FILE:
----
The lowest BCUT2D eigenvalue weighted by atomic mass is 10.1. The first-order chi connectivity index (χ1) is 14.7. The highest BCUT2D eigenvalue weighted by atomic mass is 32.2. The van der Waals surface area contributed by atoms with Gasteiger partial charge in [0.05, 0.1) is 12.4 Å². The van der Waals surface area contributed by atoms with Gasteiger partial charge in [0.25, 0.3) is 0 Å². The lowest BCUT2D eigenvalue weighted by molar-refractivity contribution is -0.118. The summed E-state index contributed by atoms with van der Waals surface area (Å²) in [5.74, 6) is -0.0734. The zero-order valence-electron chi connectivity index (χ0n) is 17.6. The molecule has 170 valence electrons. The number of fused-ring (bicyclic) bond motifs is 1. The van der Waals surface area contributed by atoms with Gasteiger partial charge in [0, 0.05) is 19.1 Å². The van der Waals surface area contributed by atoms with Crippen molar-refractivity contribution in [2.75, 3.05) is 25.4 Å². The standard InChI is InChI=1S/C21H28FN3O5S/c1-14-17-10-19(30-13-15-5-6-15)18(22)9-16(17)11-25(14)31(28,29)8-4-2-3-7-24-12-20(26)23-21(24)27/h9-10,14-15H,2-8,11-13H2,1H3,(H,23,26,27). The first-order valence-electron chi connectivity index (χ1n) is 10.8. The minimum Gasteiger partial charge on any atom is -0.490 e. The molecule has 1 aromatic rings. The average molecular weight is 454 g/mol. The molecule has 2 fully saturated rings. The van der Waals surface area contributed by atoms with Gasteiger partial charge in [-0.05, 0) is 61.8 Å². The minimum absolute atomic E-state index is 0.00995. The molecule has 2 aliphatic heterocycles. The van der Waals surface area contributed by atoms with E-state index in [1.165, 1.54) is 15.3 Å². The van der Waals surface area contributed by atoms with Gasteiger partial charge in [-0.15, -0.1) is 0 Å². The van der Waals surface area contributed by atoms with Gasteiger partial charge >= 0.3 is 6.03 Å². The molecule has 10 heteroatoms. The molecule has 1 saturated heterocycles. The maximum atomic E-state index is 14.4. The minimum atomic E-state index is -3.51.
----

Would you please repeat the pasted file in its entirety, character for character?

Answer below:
The lowest BCUT2D eigenvalue weighted by atomic mass is 10.1. The first-order chi connectivity index (χ1) is 14.7. The highest BCUT2D eigenvalue weighted by atomic mass is 32.2. The van der Waals surface area contributed by atoms with Gasteiger partial charge in [0.05, 0.1) is 12.4 Å². The van der Waals surface area contributed by atoms with Gasteiger partial charge in [0.25, 0.3) is 0 Å². The lowest BCUT2D eigenvalue weighted by molar-refractivity contribution is -0.118. The summed E-state index contributed by atoms with van der Waals surface area (Å²) in [5.74, 6) is -0.0734. The zero-order valence-electron chi connectivity index (χ0n) is 17.6. The molecule has 170 valence electrons. The number of fused-ring (bicyclic) bond motifs is 1. The van der Waals surface area contributed by atoms with Gasteiger partial charge in [0, 0.05) is 19.1 Å². The van der Waals surface area contributed by atoms with Crippen molar-refractivity contribution in [2.75, 3.05) is 25.4 Å². The standard InChI is InChI=1S/C21H28FN3O5S/c1-14-17-10-19(30-13-15-5-6-15)18(22)9-16(17)11-25(14)31(28,29)8-4-2-3-7-24-12-20(26)23-21(24)27/h9-10,14-15H,2-8,11-13H2,1H3,(H,23,26,27). The first-order valence-electron chi connectivity index (χ1n) is 10.8. The minimum Gasteiger partial charge on any atom is -0.490 e. The molecule has 1 aromatic rings. The average molecular weight is 454 g/mol. The molecule has 2 fully saturated rings. The van der Waals surface area contributed by atoms with Gasteiger partial charge in [-0.05, 0) is 61.8 Å². The minimum absolute atomic E-state index is 0.00995. The molecule has 2 aliphatic heterocycles. The van der Waals surface area contributed by atoms with E-state index in [1.165, 1.54) is 15.3 Å². The van der Waals surface area contributed by atoms with Gasteiger partial charge in [-0.15, -0.1) is 0 Å². The van der Waals surface area contributed by atoms with Gasteiger partial charge >= 0.3 is 6.03 Å². The molecule has 10 heteroatoms. The molecule has 1 saturated heterocycles. The maximum atomic E-state index is 14.4. The minimum atomic E-state index is -3.51.